The public body organizing the planned $16.1-billion Hudson River rail replacement tunnel project between New Jersey and New York City is revising its contracting strategy to promote a competitive bidding pool.
Gateway Development Commission said April 18 it is breaking up tunneling and related heavy civil works for the two-tube, 2.4-mile tunnel into four contract packages, each for a different section. The group previously planned to let all design and construction under one package.
Gateway is making the change based on feedback from contractors during an industry event in February and as part of refinements made with the Federal Transit Administration for a grant process. Kris Kolluri, CEO of Gateway, said in a statement that the new approach moves more complex early work forward in addition to breaking up tunneling work.
“The industry that will build the Hudson Tunnel project advised us that the best way to ensure a competitive bidding pool was to divide up the largest, most complicated portion of the project into multiple pieces of work,” Kolluri said. “We listened.”
The first piece to go out to bid is an early work design-build project focused on stabilizing the river bottom on the New York side of the Hudson to improve conditions for boring. Gateway says it plans to issue a request for qualifications for that work “in the coming period,” but declines to be more specific.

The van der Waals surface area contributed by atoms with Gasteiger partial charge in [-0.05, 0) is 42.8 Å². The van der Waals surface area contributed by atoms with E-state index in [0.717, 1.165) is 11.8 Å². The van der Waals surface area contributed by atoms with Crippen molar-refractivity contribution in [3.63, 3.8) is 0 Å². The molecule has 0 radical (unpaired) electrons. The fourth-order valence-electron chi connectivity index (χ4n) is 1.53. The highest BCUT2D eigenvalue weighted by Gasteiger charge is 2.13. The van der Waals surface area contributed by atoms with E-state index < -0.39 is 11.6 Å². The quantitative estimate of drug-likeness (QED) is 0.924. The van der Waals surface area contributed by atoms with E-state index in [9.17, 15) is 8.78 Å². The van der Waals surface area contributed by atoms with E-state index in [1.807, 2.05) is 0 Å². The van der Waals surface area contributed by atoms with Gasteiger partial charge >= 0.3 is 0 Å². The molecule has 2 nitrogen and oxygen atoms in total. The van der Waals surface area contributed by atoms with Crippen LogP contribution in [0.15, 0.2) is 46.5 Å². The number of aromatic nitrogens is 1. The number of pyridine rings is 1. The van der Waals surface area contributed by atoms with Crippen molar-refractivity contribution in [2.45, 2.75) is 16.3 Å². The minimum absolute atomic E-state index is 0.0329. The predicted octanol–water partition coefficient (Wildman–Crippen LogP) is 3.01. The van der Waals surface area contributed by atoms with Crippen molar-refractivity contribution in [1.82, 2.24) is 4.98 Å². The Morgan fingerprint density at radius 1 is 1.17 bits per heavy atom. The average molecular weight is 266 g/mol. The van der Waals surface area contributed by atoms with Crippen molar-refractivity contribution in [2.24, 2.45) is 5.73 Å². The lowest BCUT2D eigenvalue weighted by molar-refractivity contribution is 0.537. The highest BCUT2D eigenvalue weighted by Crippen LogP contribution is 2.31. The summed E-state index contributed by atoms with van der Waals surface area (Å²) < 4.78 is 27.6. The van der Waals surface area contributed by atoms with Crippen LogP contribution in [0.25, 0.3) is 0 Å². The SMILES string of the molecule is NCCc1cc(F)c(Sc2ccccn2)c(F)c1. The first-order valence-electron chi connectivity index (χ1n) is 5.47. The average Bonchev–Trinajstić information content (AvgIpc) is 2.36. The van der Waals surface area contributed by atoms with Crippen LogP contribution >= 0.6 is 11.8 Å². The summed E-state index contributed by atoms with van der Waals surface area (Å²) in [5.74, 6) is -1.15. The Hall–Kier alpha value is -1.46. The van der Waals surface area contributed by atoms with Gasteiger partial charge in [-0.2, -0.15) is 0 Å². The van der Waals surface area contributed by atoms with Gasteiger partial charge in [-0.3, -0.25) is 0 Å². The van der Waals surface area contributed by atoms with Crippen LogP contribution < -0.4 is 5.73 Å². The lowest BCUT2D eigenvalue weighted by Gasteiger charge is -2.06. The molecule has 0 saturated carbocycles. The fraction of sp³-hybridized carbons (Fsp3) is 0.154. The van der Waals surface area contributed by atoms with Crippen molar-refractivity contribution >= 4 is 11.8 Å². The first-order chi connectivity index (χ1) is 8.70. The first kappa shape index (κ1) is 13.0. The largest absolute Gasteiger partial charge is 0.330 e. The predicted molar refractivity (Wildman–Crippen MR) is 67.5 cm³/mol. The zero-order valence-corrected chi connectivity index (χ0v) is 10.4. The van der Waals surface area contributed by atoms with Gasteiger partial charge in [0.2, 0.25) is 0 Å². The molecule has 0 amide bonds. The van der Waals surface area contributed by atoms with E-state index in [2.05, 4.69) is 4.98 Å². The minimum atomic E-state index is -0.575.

The next package, delivered via design-bid-build, would cover the western portion of the tunnel through the New Jersey Palisades to a construction shaft in Hoboken. Work on that section is expected to begin next year.
Another package, delivered under design-build, would include the tunnel section, including a construction shaft, between West 29th and West 30th Streets in Manhattan, through the West Side bulkhead and under the Hudson River Park. That work also is scheduled to start next year. The final package, delivered via design-bid-build, would include tunneling under the river to connect the end sections. That work is scheduled to start in 2025.
The overall Gateway plan currently calls for nine contract packages including tunnel and non-tunnel work, including a concrete casing at the Hudson Yards development in midtown Manhattan, retaining walls and bridges in New Jersey, fit-out of the new tunnel and rehabilitation of the existing North River Tunnel. The commission and the Port Authority of New York and New Jersey sought bids in February for the first commission-managed construction project, a bridge carrying Tonnelle Avenue in North Bergen, N.J., over the future tunnel alignment. Construction is expected to start this year and last about two years.
Gateway and Amtrak also issued an RFQ early this year for a project delivery partner that would provide design management, construction management, field representation and other services, as an integrated member of the project team.
They had previously said Amtrak would select a shortlist of firms by May 1. Stephen Sigmund, chief of public outreach for Gateway, said via email that developers “received a very robust response” and the process of selecting a project delivery partner continues.